Bolton High School senior Lily Donaldson doesn't give up easily.
After The Teen Appeal — the now-defunct, Scripps-funded citywide student newspaper — lost its funding last year, the international baccalaureate student decided to take matters into her own hands and launch a new citywide teen news website.
The Memphis Teen will give aspiring young journalists an outlet and a place to hone their craft, according to Donaldson.
- Courtesy of Lily Donaldson
- Lily Donaldson (third from left) at the Baldwin Fellows conference
"Right now, we're accepting applications, so we're reaching out to teens in the area. Once we get all the applications in and get our team together, we'll start with the website because it's free. But eventually, I'd like to sell ads to print a monthly newspaper," Donaldson said.
Memphis Teen applications are available at memphisteen.rambletype.com. Those applying must be between the ages of 13 and 19 and attend a school in Shelby County, but it's not limited to public school students. Donaldson said they're seeking not only reporters but students with an interest in graphic design, web coding, photography, and videography.
Donaldson wrote for the monthly The Teen Appeal, a subsidiary of The Commercial Appeal that was funded by the Scripps Howard Foundation, from the second semester of her sophomore year until the first semester of her junior year. But after Gannett purchased The Commercial Appeal from Scripps, The Teen Appeal lost its funding and closed for business, leaving most local teens without a journalism outlet.
Many Shelby County Schools, including Bolton, lack school newspapers or journalism programs. Donaldson experienced first-hand the loss of her school's newspaper. When she started high school there, Bolton had a school paper called The Bolton Paw Print, but that was later transitioned into a monthly news magazine called Scratch Magazine.
"Then our journalism teacher left, and we got a new sponsor. But that didn't work out, so we had to choose between the yearbook and the newspaper programs," Donaldson said. "Obviously, they chose yearbook because it's a high school, and we have to have that."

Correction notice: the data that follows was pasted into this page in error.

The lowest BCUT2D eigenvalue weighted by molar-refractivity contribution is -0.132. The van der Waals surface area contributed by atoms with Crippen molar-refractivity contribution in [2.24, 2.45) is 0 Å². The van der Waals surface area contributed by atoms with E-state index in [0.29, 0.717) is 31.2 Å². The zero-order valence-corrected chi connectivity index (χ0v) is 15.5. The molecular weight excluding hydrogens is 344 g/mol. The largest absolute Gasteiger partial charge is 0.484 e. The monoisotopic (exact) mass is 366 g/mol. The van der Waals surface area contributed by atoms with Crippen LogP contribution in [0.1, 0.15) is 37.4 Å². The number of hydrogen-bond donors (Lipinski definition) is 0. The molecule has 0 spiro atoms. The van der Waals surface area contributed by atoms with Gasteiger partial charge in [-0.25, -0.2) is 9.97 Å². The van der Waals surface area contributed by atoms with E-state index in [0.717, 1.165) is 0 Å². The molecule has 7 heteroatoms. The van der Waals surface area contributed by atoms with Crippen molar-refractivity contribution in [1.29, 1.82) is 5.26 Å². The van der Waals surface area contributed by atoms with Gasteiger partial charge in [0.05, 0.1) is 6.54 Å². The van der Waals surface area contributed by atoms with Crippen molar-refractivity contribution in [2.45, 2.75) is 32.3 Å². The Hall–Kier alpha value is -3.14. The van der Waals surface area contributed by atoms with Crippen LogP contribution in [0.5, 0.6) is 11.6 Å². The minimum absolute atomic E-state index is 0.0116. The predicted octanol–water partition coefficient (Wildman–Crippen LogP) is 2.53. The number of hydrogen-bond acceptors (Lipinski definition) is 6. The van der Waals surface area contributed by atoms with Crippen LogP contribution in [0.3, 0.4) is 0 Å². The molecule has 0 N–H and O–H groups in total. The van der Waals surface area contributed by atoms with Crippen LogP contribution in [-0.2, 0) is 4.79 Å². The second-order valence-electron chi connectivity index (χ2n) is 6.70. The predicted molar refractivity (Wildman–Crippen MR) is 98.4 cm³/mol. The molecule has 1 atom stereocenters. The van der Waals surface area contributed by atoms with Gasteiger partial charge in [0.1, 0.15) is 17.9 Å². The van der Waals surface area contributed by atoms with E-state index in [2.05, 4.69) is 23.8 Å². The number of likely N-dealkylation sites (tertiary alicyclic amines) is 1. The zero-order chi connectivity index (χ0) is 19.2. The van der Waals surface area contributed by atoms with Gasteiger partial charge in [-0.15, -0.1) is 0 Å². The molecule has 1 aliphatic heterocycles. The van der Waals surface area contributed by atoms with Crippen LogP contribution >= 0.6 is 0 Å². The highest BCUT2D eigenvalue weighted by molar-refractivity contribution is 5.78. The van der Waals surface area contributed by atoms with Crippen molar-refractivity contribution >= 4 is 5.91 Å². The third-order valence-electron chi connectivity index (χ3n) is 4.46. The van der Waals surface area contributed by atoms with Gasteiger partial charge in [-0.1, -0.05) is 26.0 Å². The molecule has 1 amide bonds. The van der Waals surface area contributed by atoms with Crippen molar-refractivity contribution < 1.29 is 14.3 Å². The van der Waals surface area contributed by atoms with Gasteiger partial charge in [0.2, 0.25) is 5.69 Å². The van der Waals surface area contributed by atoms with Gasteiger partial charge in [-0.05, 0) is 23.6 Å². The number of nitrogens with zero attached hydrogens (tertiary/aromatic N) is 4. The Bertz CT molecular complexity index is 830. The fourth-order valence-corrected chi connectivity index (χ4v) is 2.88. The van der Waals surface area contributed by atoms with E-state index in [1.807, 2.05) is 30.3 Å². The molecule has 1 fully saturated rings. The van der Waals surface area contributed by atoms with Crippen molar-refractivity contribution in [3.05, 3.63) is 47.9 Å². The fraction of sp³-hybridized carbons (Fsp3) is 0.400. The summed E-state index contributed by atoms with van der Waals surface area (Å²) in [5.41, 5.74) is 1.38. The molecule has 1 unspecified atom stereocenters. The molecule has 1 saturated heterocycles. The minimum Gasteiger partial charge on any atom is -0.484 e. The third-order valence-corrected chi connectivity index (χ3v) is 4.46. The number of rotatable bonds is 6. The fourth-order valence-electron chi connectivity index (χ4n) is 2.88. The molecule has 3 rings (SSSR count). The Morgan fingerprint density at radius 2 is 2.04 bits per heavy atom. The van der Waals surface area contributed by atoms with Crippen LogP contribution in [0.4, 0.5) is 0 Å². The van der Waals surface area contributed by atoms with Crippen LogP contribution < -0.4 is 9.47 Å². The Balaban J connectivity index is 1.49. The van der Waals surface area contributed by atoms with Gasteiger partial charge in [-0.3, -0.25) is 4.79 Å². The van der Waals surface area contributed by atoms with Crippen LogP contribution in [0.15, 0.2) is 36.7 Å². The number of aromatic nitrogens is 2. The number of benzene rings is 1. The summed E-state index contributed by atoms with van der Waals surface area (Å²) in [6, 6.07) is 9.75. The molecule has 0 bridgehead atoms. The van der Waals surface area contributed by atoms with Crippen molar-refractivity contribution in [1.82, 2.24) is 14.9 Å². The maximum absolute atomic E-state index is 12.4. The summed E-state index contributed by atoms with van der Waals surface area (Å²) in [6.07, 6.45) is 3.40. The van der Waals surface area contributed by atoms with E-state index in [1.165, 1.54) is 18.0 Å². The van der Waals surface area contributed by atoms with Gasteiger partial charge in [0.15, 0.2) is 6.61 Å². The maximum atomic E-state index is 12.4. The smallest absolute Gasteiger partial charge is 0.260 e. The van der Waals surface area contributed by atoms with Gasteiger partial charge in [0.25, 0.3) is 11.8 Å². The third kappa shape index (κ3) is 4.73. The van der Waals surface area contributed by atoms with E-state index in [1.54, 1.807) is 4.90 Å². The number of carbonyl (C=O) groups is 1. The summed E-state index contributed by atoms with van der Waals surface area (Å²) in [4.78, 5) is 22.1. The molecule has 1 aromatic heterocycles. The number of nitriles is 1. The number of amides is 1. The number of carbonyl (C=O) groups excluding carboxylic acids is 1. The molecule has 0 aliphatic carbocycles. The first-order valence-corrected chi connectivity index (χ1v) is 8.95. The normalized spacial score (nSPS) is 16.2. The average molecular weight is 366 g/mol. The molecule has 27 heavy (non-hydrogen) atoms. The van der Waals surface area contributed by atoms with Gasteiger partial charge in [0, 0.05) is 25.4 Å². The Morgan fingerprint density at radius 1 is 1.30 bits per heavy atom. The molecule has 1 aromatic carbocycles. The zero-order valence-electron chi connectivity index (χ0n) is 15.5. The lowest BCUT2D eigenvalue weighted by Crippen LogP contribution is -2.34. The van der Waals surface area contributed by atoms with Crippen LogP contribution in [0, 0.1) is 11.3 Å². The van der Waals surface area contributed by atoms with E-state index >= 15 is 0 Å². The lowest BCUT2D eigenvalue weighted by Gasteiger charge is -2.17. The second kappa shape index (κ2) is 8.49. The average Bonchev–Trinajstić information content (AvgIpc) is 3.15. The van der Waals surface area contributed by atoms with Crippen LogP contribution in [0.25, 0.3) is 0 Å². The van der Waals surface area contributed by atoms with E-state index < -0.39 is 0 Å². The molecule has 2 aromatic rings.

That's when Donaldson went to work for The Teen Appeal, which ended up suffering a similar fate.
"I was left with no media organization to write for, and I realized that many students around Shelby County probably wouldn't have one either since many of the schools have lost journalism funding," Donaldson said.
This past June, when Donaldson was attending a Baldwin Fellows investigative journalism workshop at the University of South Carolina, she realized that she had to start her own self-sustaining media organization. She announced in a workshop that she'd be doing just that, and she was referred to Chris Muldrew with Rambletype — a marketing business. Muldrew offered to host The Memphis Teen website, and Donaldson said, at that point, she "had no excuse not to do this." She filed for incorporation with the state, and now she's accepting applications.
Donaldson said The Memphis Teen will be censorship-free, so students can feel comfortable writing about issues that happen within their schools without being silenced by the administration.
"We had some interesting things happen at my school [when we still had a news outlet], but we weren't allowed to write about that stuff because they didn't want to draw negative attention to the school," Donaldson said. "I wanted this to be a way where kids can write anything they want, with limitations for appropriateness, obviously. I don't want kids to be afraid to write about things that happen in their schools."
Local journalist Elle Perry, Donaldson's former editor at The Teen Appeal, said she's excited to see a new outlet launching for Memphis teens.
"I'm glad that she's sticking to her idea of a teen newspaper. I hope she gets a lot of people interested," Perry said.
Donaldson said she hopes to go live with content on the website by the end of August.